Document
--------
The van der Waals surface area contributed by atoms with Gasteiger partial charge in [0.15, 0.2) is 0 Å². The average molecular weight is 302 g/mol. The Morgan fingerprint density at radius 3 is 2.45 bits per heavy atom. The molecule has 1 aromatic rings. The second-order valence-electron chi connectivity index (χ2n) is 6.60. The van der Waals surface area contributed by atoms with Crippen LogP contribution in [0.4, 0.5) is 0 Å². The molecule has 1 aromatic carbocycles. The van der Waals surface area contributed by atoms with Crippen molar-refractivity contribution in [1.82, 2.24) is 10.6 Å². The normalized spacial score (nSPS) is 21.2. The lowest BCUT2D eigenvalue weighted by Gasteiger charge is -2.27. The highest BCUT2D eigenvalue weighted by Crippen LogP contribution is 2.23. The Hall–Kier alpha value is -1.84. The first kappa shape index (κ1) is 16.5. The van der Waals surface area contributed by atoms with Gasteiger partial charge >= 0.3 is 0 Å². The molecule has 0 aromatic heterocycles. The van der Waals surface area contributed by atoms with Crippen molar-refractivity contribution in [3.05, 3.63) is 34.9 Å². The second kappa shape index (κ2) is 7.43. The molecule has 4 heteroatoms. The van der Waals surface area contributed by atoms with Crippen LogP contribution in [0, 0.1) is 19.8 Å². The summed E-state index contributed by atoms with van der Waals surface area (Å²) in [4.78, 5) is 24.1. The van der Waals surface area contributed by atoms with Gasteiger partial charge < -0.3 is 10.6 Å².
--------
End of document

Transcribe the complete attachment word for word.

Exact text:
The van der Waals surface area contributed by atoms with Gasteiger partial charge in [0.15, 0.2) is 0 Å². The average molecular weight is 302 g/mol. The Morgan fingerprint density at radius 3 is 2.45 bits per heavy atom. The molecule has 1 aromatic rings. The second-order valence-electron chi connectivity index (χ2n) is 6.60. The van der Waals surface area contributed by atoms with Crippen LogP contribution in [0.4, 0.5) is 0 Å². The molecule has 1 aromatic carbocycles. The van der Waals surface area contributed by atoms with Crippen molar-refractivity contribution in [1.82, 2.24) is 10.6 Å². The normalized spacial score (nSPS) is 21.2. The lowest BCUT2D eigenvalue weighted by Gasteiger charge is -2.27. The highest BCUT2D eigenvalue weighted by Crippen LogP contribution is 2.23. The Hall–Kier alpha value is -1.84. The first kappa shape index (κ1) is 16.5. The van der Waals surface area contributed by atoms with Gasteiger partial charge >= 0.3 is 0 Å². The molecule has 0 aromatic heterocycles. The van der Waals surface area contributed by atoms with Crippen molar-refractivity contribution in [3.05, 3.63) is 34.9 Å². The second kappa shape index (κ2) is 7.43. The molecule has 4 heteroatoms. The van der Waals surface area contributed by atoms with Crippen LogP contribution in [0, 0.1) is 19.8 Å². The summed E-state index contributed by atoms with van der Waals surface area (Å²) in [4.78, 5) is 24.1. The van der Waals surface area contributed by atoms with Gasteiger partial charge < -0.3 is 10.6 Å².